“It can be easy to get swept up into catastrophizing the situation once your thoughts become negative…remind yourself that there are many other potential outcomes.” – Amy Morin
There have been six economic recessions in the United States in the past quarter century. Our most recent experience of economic tempest and tumult however, has been unique. Economic downturns result in the loss of jobs and thus a lowering of incomes. Not this time though. As of September 30, 2020 the income available to be spent by the American people INCREASED 7% year over year. Earnings through employment declined but not by as much the $2.2 trillion provided under the CARES Act signed into law on March 27, 2020.
Responding to the economic uncertainty created by the pandemic we dramatically increased our annual savings from $1.2 trillion as of September 30, 2019 to $2.5 trillion. We are currently saving 14.3% of our incomes, twice their pre-pandemic level. When we resume our normal lives, and the likely drawing down both the amount and the level of our savings to their pre-pandemic levels, more than $2.5 trillion or 12% of the current size of US GDP will be available as fuel to feed the fires of the US economy.
The financial markets seem to be anticipating this likelihood. US small company stocks, whose earnings are almost solely dependent upon the domestic economy, rose 31.3% in the 4th quarter of last year and 4.85% in January versus the S&P 500’s 13.82% and -1.02% respectively. CNBC on January 24th carried the following news item about global transportation. “Shipping costs have skyrocketed as desperate companies wait weeks for containers and pay premium rates to get them.” Following the stock markets meteoric rise in November, commodity prices have experienced dramatic increases. Since December 8th oil prices are up 15%, wheat prices 13%, corn prices 29% and pork prices (for those producers able to afford the cost of feeding them!) 16 ½%.
For investors, 2021 may well be a year that, while close in proximity to its predecessor, harbors within itself more differences than similarities. A booming economy creates competition for the financial markets in the deployment of capital because of increased opportunities for that capital to seek profits in the real economy. It may also be a year that represents a transition from the decades since the 1980’s to a rather different looking future where perhaps interest rates begin to exhibit a tendency to rise rather than fall and where inflation becomes something more than just a historical construct.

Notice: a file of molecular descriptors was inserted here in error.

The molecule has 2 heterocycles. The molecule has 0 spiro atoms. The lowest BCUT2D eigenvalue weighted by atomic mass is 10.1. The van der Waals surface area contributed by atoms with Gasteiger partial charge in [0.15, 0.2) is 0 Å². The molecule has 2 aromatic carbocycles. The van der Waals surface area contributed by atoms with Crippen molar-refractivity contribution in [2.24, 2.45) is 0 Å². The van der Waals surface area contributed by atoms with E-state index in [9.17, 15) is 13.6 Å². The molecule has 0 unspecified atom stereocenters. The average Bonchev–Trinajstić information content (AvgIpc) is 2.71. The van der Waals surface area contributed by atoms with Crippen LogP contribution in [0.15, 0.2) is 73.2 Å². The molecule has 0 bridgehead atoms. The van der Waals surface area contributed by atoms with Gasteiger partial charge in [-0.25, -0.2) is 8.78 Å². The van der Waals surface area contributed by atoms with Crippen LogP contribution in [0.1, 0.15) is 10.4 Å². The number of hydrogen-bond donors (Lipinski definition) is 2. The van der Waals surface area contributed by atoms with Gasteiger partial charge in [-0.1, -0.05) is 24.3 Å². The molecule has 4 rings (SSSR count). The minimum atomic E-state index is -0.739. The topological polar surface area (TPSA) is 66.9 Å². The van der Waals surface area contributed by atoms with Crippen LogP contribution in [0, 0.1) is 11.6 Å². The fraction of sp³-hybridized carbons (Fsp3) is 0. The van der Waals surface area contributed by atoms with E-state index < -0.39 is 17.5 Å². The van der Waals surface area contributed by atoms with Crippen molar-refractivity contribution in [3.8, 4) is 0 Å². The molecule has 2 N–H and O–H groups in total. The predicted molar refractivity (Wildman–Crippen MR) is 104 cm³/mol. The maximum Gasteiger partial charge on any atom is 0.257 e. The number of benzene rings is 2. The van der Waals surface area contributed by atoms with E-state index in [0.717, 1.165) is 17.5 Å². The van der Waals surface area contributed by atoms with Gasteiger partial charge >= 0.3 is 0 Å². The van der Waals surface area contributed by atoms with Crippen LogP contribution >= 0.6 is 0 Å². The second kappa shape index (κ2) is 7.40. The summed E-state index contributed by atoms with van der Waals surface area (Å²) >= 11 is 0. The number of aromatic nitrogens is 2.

With all the talk of bubbles in recent days I thought it might be opportune to invest in Wrigley’s stock but unfortunately Warren Buffett bought the company in 2008. In thirty-eight years of employment in the financial services industry (I began my career at a VERY early age!) I’ve seen a great many things but one I’ve never seen is an event that many investors are anticipating. No, the stock market is NOT in bubble territory.
No, the stock market is not about to crater and no, GameStop stock doesn’t mean much of anything at all beyond its serving as a very interesting human interest story.
Investors portfolios hit the pause button In January. The last several days of the month separated investors from a point or two of profits and the typical 60/40 stock/bond portfolio was up some fraction of a percent. Small Company stocks were up almost 5% as mentioned above with Energy stocks +5% and Foreign Emerging Markets +3% but Large Company stocks and Foreign Developed Market stocks were exercises in break even. Meanwhile, in the real world, prepare for the good time’s ahead!
Mark H. Tekamp; February 1, 2021